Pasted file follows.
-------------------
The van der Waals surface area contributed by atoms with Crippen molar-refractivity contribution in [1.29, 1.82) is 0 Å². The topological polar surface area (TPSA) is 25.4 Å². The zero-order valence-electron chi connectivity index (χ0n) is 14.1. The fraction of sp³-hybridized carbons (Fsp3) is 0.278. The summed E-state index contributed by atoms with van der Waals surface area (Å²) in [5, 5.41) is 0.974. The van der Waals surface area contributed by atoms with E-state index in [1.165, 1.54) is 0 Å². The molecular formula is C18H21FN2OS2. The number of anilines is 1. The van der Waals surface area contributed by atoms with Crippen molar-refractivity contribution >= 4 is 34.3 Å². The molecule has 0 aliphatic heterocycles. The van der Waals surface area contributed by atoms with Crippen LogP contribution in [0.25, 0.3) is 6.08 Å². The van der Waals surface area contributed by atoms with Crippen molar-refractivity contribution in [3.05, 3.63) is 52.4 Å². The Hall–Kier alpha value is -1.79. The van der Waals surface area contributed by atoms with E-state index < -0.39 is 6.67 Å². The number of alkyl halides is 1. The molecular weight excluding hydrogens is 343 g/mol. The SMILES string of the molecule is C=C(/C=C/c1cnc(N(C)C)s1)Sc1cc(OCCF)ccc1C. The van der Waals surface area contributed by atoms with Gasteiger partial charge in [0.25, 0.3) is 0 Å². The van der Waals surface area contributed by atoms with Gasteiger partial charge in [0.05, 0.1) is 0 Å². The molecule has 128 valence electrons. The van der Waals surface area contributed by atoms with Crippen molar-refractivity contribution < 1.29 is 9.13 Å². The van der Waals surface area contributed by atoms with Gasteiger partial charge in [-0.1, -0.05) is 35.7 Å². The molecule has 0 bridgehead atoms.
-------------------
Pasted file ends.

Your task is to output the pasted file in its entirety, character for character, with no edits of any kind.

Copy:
The van der Waals surface area contributed by atoms with Crippen molar-refractivity contribution in [1.29, 1.82) is 0 Å². The topological polar surface area (TPSA) is 25.4 Å². The zero-order valence-electron chi connectivity index (χ0n) is 14.1. The fraction of sp³-hybridized carbons (Fsp3) is 0.278. The summed E-state index contributed by atoms with van der Waals surface area (Å²) in [5, 5.41) is 0.974. The van der Waals surface area contributed by atoms with E-state index in [1.165, 1.54) is 0 Å². The molecular formula is C18H21FN2OS2. The number of anilines is 1. The van der Waals surface area contributed by atoms with Crippen molar-refractivity contribution >= 4 is 34.3 Å². The molecule has 0 aliphatic heterocycles. The van der Waals surface area contributed by atoms with Crippen LogP contribution in [0.25, 0.3) is 6.08 Å². The van der Waals surface area contributed by atoms with Crippen molar-refractivity contribution in [3.05, 3.63) is 52.4 Å². The Hall–Kier alpha value is -1.79. The van der Waals surface area contributed by atoms with E-state index < -0.39 is 6.67 Å². The number of alkyl halides is 1. The molecular weight excluding hydrogens is 343 g/mol. The SMILES string of the molecule is C=C(/C=C/c1cnc(N(C)C)s1)Sc1cc(OCCF)ccc1C. The van der Waals surface area contributed by atoms with Gasteiger partial charge in [0.25, 0.3) is 0 Å². The van der Waals surface area contributed by atoms with Gasteiger partial charge in [0.05, 0.1) is 0 Å². The molecule has 128 valence electrons. The van der Waals surface area contributed by atoms with Crippen molar-refractivity contribution < 1.29 is 9.13 Å². The van der Waals surface area contributed by atoms with Gasteiger partial charge in [-0.1, -0.05) is 35.7 Å². The molecule has 0 bridgehead atoms.